Running in the Cold
Winter is in full swing, but if you’re anything like me, that won’t stop you from lacing up and going for a long run. Winter running comes with many benefits, like burning more calories, building mental strength, strengthening your heart and improving your physical endurance, but in order to feel these in their full effect it’s important to stay safe and away from injury amidst the winter training.
Today, we’re gonna discuss how to maximise the benefits of running in the cold.
I know you just wanna get out there and run, sometimes. You might think, “What’s the point of stretching when you’re about to run?” “That’s just gonna waste my time” but please hear me out.
If you do a thorough warm up, inside, spending more time than usual doing dynamic stretches to loosen your leg muscles, from you calves to your quads, when you get outside, you won’t feel as stiff as you would, otherwise. Stepping into the cold, your muscles are tighter than usual, your joints are stiff and just going off for a run without taking more time to raise your body temperature and get a quick muscle pump on will increase your chance of injury. Without warming up, you can kiss your PB goodbye, because you’ll probably feel some niggles or hurt yourself midway through your run.
If you can’t warm up inside, wrap up warm and warm up for 15 minutes.
Keep your Hands, Feet and Head Warm
This one goes without saying, but I’m going to say it anyway. There are few things worse than freezing fingers, so put some gloves on when you go for your jog. Your hands will definitely get cold, otherwise. This is because your blood vessels constrict, or get smaller and less blood can get to the extremities (fingers and toes). With the cold comes a drop in body temperature so in order to counteract this, your body raises its average temperature through a process called homeostasis, but this means that blood will flow to your important organs to keep them warm, leaving your hands and feet behind. So, if you don’t want to freeze your hands off, please wear gloves.
Your head is pretty important, in case you had any doubts. Your brain is there and you know how your brain controls everything your body does? Yeah, don’t let it get cold or you won’t be able to properly function. Wear running beanies, keep your head, ears and brain warm - you’ll thank me later.
Continuing the theme of dressing well, it’s important to wear thermals or a base layer. Base layers are great because they keep you warm and are generally made of moisture wicking materials like polyester. What I mean is they will help you retain your body heat, which will potentially make you sweat, but they will also move this sweat away so you don’t get uncomfortable and you won’t smell too bad, which is a plus! So look for compression tops and bottoms and you’ll be good!
Dress Like it’s 10 Degrees Colder
Now, I understand this might be a bit confusing after being told to wear something that will keep you warm and make you sweat, but you need to balance this by dressing like it’s about 10℃ colder. With you moving, obviously you’ll get warmer and you don’t want to overheat because of your body temperature rising and being under plenty of layers. I understand this may make it harder to get out there, but trust me, you will warm up if you run and this is the safer option.
So what does this look like?
Just don’t wear a massive hoodie or huge jacket, but instead, if you must, wear a thinner running jacket and don’t wear thick woolly socks, but go for compression socks instead. Changes like these will make your run a lot more enjoyable and safer.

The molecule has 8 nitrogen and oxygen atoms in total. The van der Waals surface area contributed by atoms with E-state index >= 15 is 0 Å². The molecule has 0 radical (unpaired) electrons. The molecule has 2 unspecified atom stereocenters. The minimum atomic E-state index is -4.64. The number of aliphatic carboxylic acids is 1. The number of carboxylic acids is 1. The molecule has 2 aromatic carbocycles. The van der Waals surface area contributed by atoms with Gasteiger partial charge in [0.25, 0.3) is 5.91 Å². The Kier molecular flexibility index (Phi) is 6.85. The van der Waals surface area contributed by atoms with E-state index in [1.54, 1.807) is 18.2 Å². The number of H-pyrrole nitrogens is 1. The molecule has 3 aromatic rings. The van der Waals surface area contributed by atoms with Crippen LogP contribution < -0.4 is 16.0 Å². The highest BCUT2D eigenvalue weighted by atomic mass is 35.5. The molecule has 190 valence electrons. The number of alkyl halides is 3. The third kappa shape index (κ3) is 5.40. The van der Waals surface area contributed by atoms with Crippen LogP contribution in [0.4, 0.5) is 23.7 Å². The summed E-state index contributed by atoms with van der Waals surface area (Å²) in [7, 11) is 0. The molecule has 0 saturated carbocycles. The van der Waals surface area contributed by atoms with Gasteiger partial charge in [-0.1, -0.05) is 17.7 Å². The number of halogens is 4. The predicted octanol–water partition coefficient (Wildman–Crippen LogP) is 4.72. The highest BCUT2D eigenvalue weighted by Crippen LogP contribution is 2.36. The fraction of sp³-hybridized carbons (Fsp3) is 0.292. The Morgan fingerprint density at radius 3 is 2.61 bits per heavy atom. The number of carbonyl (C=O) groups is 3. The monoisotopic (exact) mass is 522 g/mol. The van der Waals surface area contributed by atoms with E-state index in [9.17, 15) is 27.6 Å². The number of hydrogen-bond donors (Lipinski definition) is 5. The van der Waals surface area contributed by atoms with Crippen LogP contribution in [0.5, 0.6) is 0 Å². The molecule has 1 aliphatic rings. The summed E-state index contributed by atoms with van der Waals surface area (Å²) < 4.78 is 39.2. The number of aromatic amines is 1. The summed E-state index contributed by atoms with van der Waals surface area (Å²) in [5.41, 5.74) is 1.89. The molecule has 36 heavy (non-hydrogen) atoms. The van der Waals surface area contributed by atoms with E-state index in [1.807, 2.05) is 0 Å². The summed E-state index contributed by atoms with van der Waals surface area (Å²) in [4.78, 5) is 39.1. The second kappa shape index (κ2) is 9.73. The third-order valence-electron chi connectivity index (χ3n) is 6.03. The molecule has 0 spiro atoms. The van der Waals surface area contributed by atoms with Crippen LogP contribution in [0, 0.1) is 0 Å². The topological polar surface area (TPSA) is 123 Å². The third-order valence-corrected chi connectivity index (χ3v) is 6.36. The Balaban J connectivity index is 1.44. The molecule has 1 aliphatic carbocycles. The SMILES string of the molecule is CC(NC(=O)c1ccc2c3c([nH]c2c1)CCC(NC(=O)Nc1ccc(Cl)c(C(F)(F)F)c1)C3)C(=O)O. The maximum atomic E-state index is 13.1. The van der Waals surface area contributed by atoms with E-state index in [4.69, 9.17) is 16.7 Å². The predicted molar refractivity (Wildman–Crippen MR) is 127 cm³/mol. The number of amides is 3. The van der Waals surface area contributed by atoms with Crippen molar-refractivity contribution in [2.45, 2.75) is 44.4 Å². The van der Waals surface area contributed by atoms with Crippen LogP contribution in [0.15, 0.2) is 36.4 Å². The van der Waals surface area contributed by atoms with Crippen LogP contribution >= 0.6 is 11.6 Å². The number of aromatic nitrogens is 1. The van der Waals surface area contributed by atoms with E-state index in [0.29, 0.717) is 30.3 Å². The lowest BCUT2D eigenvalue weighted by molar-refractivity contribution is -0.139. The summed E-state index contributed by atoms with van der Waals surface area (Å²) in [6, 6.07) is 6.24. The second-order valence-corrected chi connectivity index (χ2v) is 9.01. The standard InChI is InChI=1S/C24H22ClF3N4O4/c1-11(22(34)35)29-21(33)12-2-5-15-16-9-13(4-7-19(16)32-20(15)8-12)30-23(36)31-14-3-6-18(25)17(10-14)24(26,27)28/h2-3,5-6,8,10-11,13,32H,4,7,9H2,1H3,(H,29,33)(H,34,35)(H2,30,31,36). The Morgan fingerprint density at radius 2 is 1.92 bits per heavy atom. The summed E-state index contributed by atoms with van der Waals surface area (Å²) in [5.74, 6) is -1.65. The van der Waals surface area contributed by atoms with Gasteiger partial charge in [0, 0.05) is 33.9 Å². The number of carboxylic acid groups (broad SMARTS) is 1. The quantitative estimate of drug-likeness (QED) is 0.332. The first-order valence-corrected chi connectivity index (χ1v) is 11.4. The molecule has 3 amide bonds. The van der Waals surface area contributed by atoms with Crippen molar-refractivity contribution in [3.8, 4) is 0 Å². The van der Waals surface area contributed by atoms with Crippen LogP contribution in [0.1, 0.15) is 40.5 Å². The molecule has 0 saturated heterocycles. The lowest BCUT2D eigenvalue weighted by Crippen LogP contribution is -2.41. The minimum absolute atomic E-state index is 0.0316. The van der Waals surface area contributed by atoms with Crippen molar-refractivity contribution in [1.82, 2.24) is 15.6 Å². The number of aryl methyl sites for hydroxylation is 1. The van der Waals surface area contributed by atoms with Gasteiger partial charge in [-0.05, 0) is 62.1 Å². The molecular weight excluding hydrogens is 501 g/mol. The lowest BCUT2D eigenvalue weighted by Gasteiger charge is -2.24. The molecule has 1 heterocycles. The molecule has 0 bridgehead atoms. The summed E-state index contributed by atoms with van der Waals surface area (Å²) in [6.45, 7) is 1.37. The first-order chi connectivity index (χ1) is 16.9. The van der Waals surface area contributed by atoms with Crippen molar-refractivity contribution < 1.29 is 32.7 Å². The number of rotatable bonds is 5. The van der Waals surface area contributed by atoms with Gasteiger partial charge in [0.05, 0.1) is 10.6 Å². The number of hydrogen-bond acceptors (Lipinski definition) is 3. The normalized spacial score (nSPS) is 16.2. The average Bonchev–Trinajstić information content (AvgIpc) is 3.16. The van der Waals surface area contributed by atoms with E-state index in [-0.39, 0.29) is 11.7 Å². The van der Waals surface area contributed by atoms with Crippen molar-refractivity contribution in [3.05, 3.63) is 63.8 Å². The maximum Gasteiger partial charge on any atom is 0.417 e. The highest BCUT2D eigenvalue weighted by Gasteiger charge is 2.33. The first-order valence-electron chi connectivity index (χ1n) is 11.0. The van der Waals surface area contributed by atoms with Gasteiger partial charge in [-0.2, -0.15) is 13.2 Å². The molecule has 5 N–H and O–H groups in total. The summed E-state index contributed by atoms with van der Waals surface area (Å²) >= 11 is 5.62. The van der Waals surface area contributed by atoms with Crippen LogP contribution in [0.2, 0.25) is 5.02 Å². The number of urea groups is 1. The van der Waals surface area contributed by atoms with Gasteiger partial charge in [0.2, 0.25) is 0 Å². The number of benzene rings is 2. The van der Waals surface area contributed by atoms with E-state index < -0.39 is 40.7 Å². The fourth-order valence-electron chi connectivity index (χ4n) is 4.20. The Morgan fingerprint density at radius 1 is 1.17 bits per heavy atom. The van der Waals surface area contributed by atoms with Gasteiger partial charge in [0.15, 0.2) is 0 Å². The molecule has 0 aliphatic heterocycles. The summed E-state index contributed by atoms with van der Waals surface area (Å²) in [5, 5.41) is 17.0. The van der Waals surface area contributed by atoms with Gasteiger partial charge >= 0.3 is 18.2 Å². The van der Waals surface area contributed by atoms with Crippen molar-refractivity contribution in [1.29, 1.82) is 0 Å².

Wear Grippy Shoes
In the cold you need to watch out for wet and icy roads, pavements and frosty grass. The best way to ensure safety and minimise slipping would be to wear trainers with outsoles with great traction. If you’re running on roads, you don’t need to worry about getting trail shoes with deep lugs and grooves because that will likely cause you to slip more. If you think about it, the depth of the lugs on the trail shoe would mean there is a smaller surface area of the outsole actually on the ground which would mean you would slip more. Instead, your normal running shoes would be best. On the grass, however, those studs, effectively, on your trail shoes would be better because they will go into the grass and therefore provide more grip and stability.
Don’t go too Fast
Chances are, you can’t run a sub-10 100 m, so stop acting like it and run a bit slower than you would when it’s warmer. Stay in the “aerobic zone” where your heart beat is around 130 bpm to 150 bpm. You’ll put less stress on your muscles and your lungs, but you'll still get the same effects. Yeah, you’ll have a slower run, but that run will still bring plenty of benefits as you strengthen your cardiovascular endurance and you increase your VO₂ Max.
Make sure you also don’t stay out for too long. 30 minutes to an hour should be sufficient. Firstly because, why would you want to stay in the cold for longer? Secondly, and more importantly, staying out for too long can put your immune system at risk.
This is a major key. Always. You won’t sweat like you will in summer, but you still lose fluids and it’s important to stay on top of that. Don’t drink too much but make sure you get a couple of sips in.
Get Back Inside.
Your body may feel warm after your run, but your body temperature will drop quickly afterwards so don’t be stranded in the cold post run. Get in the car, go to a coffee shop or go home, just be inside to prevent injury and illness.
I know you don’t want to but for similar reasons as to why you warm up, you’ll need to cool down. Stretch and keep your muscles supple so you’re ready for recovery and your next run.
I hope I was able to help you today and I hope you’re fully equipped with the know-how to maximise the benefits of winter running. Now that you know this, go execute!